Jobless Data & Debt This Week

The markets should prove rather cautious today as the U.K. and the U.S. both commemorate holidays. As trading ended on Friday the USD finished at the weaker side of its range against the EUR and GBP. Wall Street went into the weekend with a slight gain, but an overall loss for the week. U.S. data last week continued to raise suspicions among some investors that challenges are ahead. Data from Europe was not a bright spot either and has been coupled with the ongoing debt situation, which continues to spark concerns and doesn’t appear ready to disappear anytime soon. Volumes will certainly be lighter than normal in the currency and commodity markets Monday. The broad markets will return to full trading on Tuesday.

Over the weekend Europe continued to produce a wide range of divergent opinions on the Sovereign Debt saga. However the crux of the matter is that Greece, Portugal, and Ireland are all standing in line for different types of additional funds. The real question for investors is how these payments are balanced against austerity measures. While the European Union and IMF continue to speak about a cohesive and well structured plan to implement better fiscal policy, the populations of Spain and Greece continue to mount their discomfort through coordinated protests. And thus the question about individual countries and their sovereign rights versus the ‘greater good’ are bound to play out. There will be a complete lack of major data from Europe, the U.K., and the States today and sentiment for those participating in the marketplace will largely be driven by outlooks surrounding the future of EUR.

There will be critical data however this week. Friday will see the all important Non Farm Employment Change numbers from the States. On Wednesday the U.S. will also have the ISM Manufacturing PMI. Recent data from both the job front and manufacturing sectors have proven lackluster at best. As noted above Wall Street finished Friday with slight gains, but it has collectively suffered almost four weeks of negative trading and this has not so coincidently come about as economic data has increasingly set off new alarm bells.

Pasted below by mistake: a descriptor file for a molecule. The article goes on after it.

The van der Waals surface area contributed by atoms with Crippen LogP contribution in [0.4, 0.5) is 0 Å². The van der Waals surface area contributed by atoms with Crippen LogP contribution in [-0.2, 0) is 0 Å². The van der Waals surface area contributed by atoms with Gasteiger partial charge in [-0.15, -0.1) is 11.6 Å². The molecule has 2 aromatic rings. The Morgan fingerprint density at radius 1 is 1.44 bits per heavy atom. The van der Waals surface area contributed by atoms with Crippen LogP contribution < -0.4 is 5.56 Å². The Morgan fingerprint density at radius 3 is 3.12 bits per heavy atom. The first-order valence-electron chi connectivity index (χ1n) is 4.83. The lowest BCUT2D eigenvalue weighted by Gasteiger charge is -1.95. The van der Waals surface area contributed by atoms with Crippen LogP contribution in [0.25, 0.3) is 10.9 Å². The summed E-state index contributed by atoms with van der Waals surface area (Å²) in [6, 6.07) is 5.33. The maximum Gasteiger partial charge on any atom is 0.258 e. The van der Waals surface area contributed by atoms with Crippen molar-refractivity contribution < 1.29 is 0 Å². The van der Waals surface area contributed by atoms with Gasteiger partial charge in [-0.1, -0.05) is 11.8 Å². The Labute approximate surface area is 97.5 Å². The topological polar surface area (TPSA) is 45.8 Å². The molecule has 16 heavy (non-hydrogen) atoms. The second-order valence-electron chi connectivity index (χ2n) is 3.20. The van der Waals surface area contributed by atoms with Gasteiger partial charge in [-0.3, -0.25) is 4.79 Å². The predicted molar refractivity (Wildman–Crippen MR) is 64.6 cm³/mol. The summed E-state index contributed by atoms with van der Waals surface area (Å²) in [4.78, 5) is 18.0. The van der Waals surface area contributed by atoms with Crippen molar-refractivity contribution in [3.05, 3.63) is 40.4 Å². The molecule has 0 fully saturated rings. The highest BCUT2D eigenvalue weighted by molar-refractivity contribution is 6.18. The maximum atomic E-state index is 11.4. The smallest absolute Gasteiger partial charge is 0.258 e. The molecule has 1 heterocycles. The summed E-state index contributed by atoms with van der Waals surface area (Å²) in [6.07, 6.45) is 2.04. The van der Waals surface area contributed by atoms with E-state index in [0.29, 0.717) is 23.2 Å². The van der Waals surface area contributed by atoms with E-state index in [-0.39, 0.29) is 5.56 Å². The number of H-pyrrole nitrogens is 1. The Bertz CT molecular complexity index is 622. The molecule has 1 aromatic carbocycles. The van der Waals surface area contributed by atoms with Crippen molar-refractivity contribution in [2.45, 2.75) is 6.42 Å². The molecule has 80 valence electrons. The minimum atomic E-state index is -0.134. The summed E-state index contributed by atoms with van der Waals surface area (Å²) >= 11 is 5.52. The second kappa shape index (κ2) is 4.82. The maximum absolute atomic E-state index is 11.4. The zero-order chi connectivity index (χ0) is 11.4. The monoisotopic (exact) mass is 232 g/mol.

Tomorrow Germany will release Retail Sales figures. The U.S. will publish Chicago PMI results and the S&P/CS Composite-20 HPI survey will be brought forth. After today’s holiday ends for both the U.K. and the U.S., global traders in essence will have to be braced for a wave of critical data and a plenty of rumors regarding debt. The broad markets have proven volatile the past few weeks as the USD has shown the ability to gain against the EUR with a tide of risk adverse trading helping it. The CHF also continues to find a large amount of backing as investors follow a traditional road and purchase the Swiss currency.

The JPY continues to find itself in a very tight range. During the weekend news began to emerge about the possibility of new election in Japan as the specter of a no confidence vote gains momentum. The AUD has been stronger in recent sessions and this has come on the heels of Gold proving that its staying power remains bright. The precious metal as of this morning’s report is around 1535.00 USD an ounce. Crude Oil is right around 100.00 USD a barrel. Commodity prices should be watched very carefully this week after the past few weeks of rather speculative trading. The commodity prices are clearly showing that there is a battleground raging among those who believe that demand for physical resources will continue to escalate, while others are beginning to question the strength of the global recovery.

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